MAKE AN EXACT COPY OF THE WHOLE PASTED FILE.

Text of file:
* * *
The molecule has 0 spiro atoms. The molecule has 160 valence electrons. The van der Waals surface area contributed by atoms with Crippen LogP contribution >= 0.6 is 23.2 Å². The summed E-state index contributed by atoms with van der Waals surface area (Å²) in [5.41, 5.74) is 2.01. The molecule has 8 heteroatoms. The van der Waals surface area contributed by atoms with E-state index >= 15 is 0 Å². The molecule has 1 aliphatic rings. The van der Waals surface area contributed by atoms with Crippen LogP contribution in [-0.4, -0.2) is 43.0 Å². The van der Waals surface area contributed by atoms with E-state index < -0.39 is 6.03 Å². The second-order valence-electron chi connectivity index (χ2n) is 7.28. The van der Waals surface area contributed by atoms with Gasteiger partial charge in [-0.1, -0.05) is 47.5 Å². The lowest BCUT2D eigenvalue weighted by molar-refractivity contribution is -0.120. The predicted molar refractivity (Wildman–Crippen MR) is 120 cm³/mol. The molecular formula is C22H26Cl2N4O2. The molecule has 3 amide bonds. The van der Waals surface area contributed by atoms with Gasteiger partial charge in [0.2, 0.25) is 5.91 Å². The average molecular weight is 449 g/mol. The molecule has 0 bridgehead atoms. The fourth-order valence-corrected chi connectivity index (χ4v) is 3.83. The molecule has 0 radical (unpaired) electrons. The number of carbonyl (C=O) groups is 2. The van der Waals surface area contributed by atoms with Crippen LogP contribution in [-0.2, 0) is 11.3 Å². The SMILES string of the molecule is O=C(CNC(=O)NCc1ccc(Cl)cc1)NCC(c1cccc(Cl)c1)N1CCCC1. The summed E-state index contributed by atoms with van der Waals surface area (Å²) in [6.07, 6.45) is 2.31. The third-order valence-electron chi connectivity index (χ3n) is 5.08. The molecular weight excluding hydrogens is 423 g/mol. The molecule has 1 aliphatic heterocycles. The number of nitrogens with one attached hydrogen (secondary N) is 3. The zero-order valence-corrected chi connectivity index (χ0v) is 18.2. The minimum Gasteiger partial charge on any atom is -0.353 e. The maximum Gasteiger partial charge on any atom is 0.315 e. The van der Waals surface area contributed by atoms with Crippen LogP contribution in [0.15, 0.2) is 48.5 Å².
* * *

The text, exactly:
The molecule has 0 spiro atoms. The molecule has 160 valence electrons. The van der Waals surface area contributed by atoms with Crippen LogP contribution >= 0.6 is 23.2 Å². The summed E-state index contributed by atoms with van der Waals surface area (Å²) in [5.41, 5.74) is 2.01. The molecule has 8 heteroatoms. The van der Waals surface area contributed by atoms with E-state index >= 15 is 0 Å². The molecule has 1 aliphatic rings. The van der Waals surface area contributed by atoms with Crippen LogP contribution in [-0.4, -0.2) is 43.0 Å². The van der Waals surface area contributed by atoms with E-state index < -0.39 is 6.03 Å². The second-order valence-electron chi connectivity index (χ2n) is 7.28. The van der Waals surface area contributed by atoms with Gasteiger partial charge in [-0.1, -0.05) is 47.5 Å². The lowest BCUT2D eigenvalue weighted by molar-refractivity contribution is -0.120. The predicted molar refractivity (Wildman–Crippen MR) is 120 cm³/mol. The molecular formula is C22H26Cl2N4O2. The molecule has 3 amide bonds. The van der Waals surface area contributed by atoms with Gasteiger partial charge in [0.2, 0.25) is 5.91 Å². The average molecular weight is 449 g/mol. The molecule has 0 bridgehead atoms. The fourth-order valence-corrected chi connectivity index (χ4v) is 3.83. The molecule has 0 radical (unpaired) electrons. The number of carbonyl (C=O) groups is 2. The van der Waals surface area contributed by atoms with Crippen LogP contribution in [-0.2, 0) is 11.3 Å². The SMILES string of the molecule is O=C(CNC(=O)NCc1ccc(Cl)cc1)NCC(c1cccc(Cl)c1)N1CCCC1. The summed E-state index contributed by atoms with van der Waals surface area (Å²) in [6.07, 6.45) is 2.31. The third-order valence-electron chi connectivity index (χ3n) is 5.08. The molecular weight excluding hydrogens is 423 g/mol. The molecule has 1 aliphatic heterocycles. The number of nitrogens with one attached hydrogen (secondary N) is 3. The zero-order valence-corrected chi connectivity index (χ0v) is 18.2. The minimum Gasteiger partial charge on any atom is -0.353 e. The maximum Gasteiger partial charge on any atom is 0.315 e. The van der Waals surface area contributed by atoms with Crippen LogP contribution in [0.15, 0.2) is 48.5 Å².